Taiwan and Okinawa

My first posting,
I am not sure if this topic had ever been mentioned or discussed,
so please forgive me if this topic had been already posted.

hello its very nice to see you all. :notworthy:

I always have been curious what common or similiar points do Taiwan and Okinawan islands(especialy Yonaguni,Hateruma,Iriomote, Ishigaki, Miyako where locate western part of Okinawan prefecture) share mutually?

If you look at the map closely,western part of Okinawan prefecture(administrative name) clearly locate closer to Taiwan than Japanese main island and even slightly closer than the Okinawa main island.

Thank you for reading and I will wait for your answers.

People in Naha are much more relaxed and friendly than the Japanese, and they have a much more lively culture full of song and other music. Not sure about the botany, but I know Ishigaki is full of jungle.

The old Ryukyu kingdom had a very close relationship with China (and Taiwan) for hundreds of years, and there was a lot of trade, cultural exchanges, etc. One of the major influences on the development of the Okinawan martial arts (and not Japanese “karate”) mostly came from Taiwan and Fujian Province (where most of the “Taiwanese” came from).

Read Okinawa: A History of an Island People by George Kerr ( Yes, that George Kerr)

Thank you for all of your kind answers,

Please keep posting your answers when you find more things about my question.

I have two more questions about living style and language between the two,
Do Taiwanese prefer sitting on the chair or floor when they are staying at home.

According to my humble knowledges,Mainland Chinese people traditionally prefer sitting on the chair and Mainland Japanese people prefer sitting on the floor when they are staying or resting at home.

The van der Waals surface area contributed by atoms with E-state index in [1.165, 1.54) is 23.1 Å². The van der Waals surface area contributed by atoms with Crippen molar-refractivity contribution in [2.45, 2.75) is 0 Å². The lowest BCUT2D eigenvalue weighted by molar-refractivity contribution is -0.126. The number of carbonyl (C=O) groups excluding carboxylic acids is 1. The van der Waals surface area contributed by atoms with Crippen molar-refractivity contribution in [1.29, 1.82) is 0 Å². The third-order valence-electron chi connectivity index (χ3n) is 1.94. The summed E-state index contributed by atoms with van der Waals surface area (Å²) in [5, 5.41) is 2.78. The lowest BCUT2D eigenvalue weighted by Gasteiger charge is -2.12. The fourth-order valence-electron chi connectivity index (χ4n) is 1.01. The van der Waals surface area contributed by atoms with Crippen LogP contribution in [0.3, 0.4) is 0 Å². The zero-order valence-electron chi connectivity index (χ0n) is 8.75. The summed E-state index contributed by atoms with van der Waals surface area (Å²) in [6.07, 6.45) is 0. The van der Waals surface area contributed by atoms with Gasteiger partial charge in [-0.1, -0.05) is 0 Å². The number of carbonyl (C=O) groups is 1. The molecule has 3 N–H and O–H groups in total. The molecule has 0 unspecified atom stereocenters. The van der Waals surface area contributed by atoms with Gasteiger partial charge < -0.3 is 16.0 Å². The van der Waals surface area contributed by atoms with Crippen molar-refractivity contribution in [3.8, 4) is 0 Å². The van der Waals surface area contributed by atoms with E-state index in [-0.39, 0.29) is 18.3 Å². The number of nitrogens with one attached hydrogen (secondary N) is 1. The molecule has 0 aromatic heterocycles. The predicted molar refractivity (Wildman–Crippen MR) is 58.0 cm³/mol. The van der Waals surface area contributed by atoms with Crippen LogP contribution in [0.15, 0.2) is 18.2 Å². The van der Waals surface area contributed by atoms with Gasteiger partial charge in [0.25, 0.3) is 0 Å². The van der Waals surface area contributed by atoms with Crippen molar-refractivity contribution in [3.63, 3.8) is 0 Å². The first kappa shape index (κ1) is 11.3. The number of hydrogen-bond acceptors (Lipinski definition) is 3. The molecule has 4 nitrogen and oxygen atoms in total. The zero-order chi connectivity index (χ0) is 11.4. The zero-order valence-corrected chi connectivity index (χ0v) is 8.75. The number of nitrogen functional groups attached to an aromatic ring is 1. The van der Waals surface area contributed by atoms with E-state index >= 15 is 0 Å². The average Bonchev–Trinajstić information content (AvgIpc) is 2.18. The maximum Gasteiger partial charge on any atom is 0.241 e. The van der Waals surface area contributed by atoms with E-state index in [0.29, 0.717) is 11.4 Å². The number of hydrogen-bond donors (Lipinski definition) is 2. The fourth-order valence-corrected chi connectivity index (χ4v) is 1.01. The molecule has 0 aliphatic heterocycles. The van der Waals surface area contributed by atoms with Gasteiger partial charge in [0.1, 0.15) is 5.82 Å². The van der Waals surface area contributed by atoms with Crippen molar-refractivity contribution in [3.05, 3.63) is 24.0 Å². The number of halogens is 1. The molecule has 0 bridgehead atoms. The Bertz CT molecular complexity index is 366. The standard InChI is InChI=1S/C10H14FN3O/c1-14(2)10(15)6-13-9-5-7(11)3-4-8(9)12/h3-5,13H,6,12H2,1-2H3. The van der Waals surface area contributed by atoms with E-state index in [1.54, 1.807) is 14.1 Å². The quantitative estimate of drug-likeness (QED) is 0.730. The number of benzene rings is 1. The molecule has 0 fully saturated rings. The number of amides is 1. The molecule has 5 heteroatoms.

What about Taiwanese(I meant native Formosians) and Okinawans(Ryukans) traditionally do ?

About language,Do formosian indigenous language have any common things with indigenous Ryukan language?

Thank you very much for reading.

During the last ice age the Ryukus were connected to Japan proper, but the water between Okinawa and Taiwan was too deep and thus Taiwan remained out of reach from the people of Okinawa to simply walk. There is a circular current along the eastern side of Taiwan between the Philippines and Okinawa that may have facilitated trade between the Okinawans and austronesian Taiwanese, but there is no linguistic, cultural or genetic evidence thus far linking the two peoples. Okinawa HAS played a significant role in trade with Taiwan for 500 years.

As far as your other questions go… Taiwanese are a modern people who sit in chairs, but retain many Japanese customs and conventions from Taiwan’s half century as a japanese colony.

What is your purpose for this information?

well,thank you for your answer.

I am just very interested in martime nations’ history and culture in Asia.

Maowang, I think you made a slight misinterpretation. I think the whole chair thing was talking about in terms of Aboriginal traditions rather than modern Taiwanese lifestyle.

The people on Okinawa and nearby islands of that chain refer to Japan as “that other country” in Japanese, as an alien universe compared to Okinawa. They consider their homeland to be non-Japanese. They dislike the central Japanese government in Tokyo immensely and would love to be an independent country.

It’s the weather:
Okinawa - pick a mango, have a swim, eat a fish etc.
Tokyo - work hard for a measly little burdock root and handful of rice.